I don’t mean to sound like Pontius Pilate, here.
Instead, I’m inspired by Allen Esterson’s comments on several posts (see A Possible Frame for the Novel, The Mileva Maric Controversy, and Regarding Lieserl) to think about the possible similarities and differences between writing a novel and doing scholarly research. While I am committed to presenting as accurate a picture as I can–this is historical fiction, after all–and, in the Darwin novel, have not consciously fictionalized anywhere I’m aware that the record speaks, novels require the selection of detail to shape a narrative. Narrative is a construct that cannot report every detail, but must lift some higher than others to suggest a meaning that life itself might not readily offer up. I discuss this in detail in the initial essay on my website at www.nancypinard.com, how literature becomes art by its structured repetition in the form of tropes. So, when I’m reading the Einstein materials, I’m looking for tropes, repeated patterns in the people’s behavior. When I suggested in one post, for example, that Einstein abandoned his student to move to Bern, Mr. Esterson takes exception to my use of the word abandoned, suggesting that there were other factors in Einstein’s departure. My response is, yes, of course there were other factors. I’m aware of at least some of them. What I’m looking at, however, is that Einstein shows a pattern of abandonment including his German citizenship, his wife, his sons, and his second wife in acts of infidelity. I’m asking myself if this is a pattern I can use to shape the novel. That is not to say that the complexities of these abandonments wouldn’t be explored.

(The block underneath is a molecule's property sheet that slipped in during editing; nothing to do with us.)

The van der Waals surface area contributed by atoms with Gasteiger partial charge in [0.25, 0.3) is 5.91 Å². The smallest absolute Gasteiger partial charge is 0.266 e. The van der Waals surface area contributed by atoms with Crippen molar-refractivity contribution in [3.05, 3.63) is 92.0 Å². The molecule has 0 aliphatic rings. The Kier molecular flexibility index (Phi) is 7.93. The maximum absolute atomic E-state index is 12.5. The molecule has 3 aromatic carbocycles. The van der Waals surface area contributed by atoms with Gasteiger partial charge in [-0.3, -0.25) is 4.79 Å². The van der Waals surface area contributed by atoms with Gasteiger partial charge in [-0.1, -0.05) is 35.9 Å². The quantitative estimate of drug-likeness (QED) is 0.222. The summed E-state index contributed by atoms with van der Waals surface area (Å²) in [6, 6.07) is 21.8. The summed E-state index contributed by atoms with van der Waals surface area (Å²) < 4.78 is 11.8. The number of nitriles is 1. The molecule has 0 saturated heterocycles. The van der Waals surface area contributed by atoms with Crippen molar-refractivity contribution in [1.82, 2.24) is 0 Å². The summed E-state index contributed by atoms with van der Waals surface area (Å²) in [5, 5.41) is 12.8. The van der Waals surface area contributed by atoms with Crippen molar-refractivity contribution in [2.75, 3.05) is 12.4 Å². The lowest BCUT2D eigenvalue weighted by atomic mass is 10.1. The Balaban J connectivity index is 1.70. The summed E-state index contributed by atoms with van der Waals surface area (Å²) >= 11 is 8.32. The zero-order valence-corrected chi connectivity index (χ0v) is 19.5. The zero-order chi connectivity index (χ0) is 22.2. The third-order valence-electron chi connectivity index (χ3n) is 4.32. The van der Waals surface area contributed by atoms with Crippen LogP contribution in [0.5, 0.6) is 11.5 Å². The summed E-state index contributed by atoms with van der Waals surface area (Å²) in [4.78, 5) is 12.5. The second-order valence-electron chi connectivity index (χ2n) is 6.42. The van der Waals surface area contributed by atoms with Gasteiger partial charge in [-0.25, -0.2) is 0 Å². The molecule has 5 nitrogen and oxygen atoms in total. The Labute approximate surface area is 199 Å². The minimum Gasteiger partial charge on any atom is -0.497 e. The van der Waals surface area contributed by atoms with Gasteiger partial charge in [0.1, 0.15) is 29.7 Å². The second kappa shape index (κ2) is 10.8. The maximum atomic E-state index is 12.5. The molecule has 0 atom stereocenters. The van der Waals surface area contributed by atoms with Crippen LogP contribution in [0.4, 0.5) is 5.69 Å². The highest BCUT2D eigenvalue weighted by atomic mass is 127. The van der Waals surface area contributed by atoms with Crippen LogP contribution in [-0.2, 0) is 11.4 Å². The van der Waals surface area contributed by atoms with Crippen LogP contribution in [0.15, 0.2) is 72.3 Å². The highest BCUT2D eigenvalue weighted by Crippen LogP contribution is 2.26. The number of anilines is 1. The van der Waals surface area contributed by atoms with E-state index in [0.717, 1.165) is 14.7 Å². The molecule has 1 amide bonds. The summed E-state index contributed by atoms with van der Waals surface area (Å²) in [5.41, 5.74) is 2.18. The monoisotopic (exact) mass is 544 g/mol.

I would further suggest that biographies are also narratives and, as such, are not strictly true. The biographer isn’t splatting all his research on the page. He is choosing a viewpoint–dictated by his own issues and obsessions–and shaping a story about a person’s life. In this sense, a biography is as much a blueprint of the biographer’s psyche as it is a story of the chosen subject’s life.
Which leads me to ask, is there any history that is not revisionist? Every historian is selecting details. Every textbook has a point of view.
This thought also informs the debate about truth in memoir. I’m not talking about the outright fictionalizing in James Frey’s Million Little Pieces, (which was originally written as a novel, but then, when it didn’t sell, was falsely presented as a memoir.) I’m asking if there is such a thing as 100% truth. Is truth not affected by what one leaves out? So, assuming there’s no deliberate falsehood, what percentage of fact must be on the page for us to declare a document true? Is 95% enough? At what point does the absence of some fact begin to mislead? Can one even give an accurate account of him or herself? In fiction, we like to say that all first-person narrators are unreliable. They are interpreting the events they are reporting from behind their own peculiar lens.
Here’s the fact that remains: We are all stuck in our own particular point of view. I think that statement might be true.